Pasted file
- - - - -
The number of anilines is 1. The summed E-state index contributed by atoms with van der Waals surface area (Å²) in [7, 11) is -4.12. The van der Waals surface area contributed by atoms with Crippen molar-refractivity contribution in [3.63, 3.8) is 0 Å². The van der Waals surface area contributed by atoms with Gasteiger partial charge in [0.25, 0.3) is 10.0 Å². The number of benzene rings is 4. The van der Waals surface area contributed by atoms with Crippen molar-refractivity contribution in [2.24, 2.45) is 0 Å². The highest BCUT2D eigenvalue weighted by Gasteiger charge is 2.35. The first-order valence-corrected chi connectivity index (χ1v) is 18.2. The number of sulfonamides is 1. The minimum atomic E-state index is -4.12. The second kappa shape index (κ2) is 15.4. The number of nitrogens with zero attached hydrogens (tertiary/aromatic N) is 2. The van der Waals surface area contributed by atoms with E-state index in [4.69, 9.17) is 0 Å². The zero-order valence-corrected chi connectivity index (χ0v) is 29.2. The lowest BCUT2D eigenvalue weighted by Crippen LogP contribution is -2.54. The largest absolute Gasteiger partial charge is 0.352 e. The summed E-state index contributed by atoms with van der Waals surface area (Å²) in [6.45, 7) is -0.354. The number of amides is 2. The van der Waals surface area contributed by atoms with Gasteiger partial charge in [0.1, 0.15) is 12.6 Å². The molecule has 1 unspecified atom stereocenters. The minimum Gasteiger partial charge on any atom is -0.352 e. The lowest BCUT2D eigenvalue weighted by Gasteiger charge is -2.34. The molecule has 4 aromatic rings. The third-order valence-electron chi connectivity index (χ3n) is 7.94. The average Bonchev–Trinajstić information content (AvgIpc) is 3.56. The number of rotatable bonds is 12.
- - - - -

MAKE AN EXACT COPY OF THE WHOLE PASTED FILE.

The number of anilines is 1. The summed E-state index contributed by atoms with van der Waals surface area (Å²) in [7, 11) is -4.12. The van der Waals surface area contributed by atoms with Crippen molar-refractivity contribution in [3.63, 3.8) is 0 Å². The van der Waals surface area contributed by atoms with Gasteiger partial charge in [0.25, 0.3) is 10.0 Å². The number of benzene rings is 4. The van der Waals surface area contributed by atoms with Crippen molar-refractivity contribution in [2.24, 2.45) is 0 Å². The highest BCUT2D eigenvalue weighted by Gasteiger charge is 2.35. The first-order valence-corrected chi connectivity index (χ1v) is 18.2. The number of sulfonamides is 1. The minimum atomic E-state index is -4.12. The second kappa shape index (κ2) is 15.4. The number of nitrogens with zero attached hydrogens (tertiary/aromatic N) is 2. The van der Waals surface area contributed by atoms with E-state index in [4.69, 9.17) is 0 Å². The zero-order valence-corrected chi connectivity index (χ0v) is 29.2. The lowest BCUT2D eigenvalue weighted by Crippen LogP contribution is -2.54. The largest absolute Gasteiger partial charge is 0.352 e. The summed E-state index contributed by atoms with van der Waals surface area (Å²) in [6.45, 7) is -0.354. The number of amides is 2. The van der Waals surface area contributed by atoms with Gasteiger partial charge in [0.1, 0.15) is 12.6 Å². The molecule has 1 unspecified atom stereocenters. The minimum Gasteiger partial charge on any atom is -0.352 e. The lowest BCUT2D eigenvalue weighted by Gasteiger charge is -2.34. The molecule has 4 aromatic rings. The third-order valence-electron chi connectivity index (χ3n) is 7.94. The average Bonchev–Trinajstić information content (AvgIpc) is 3.56. The number of rotatable bonds is 12.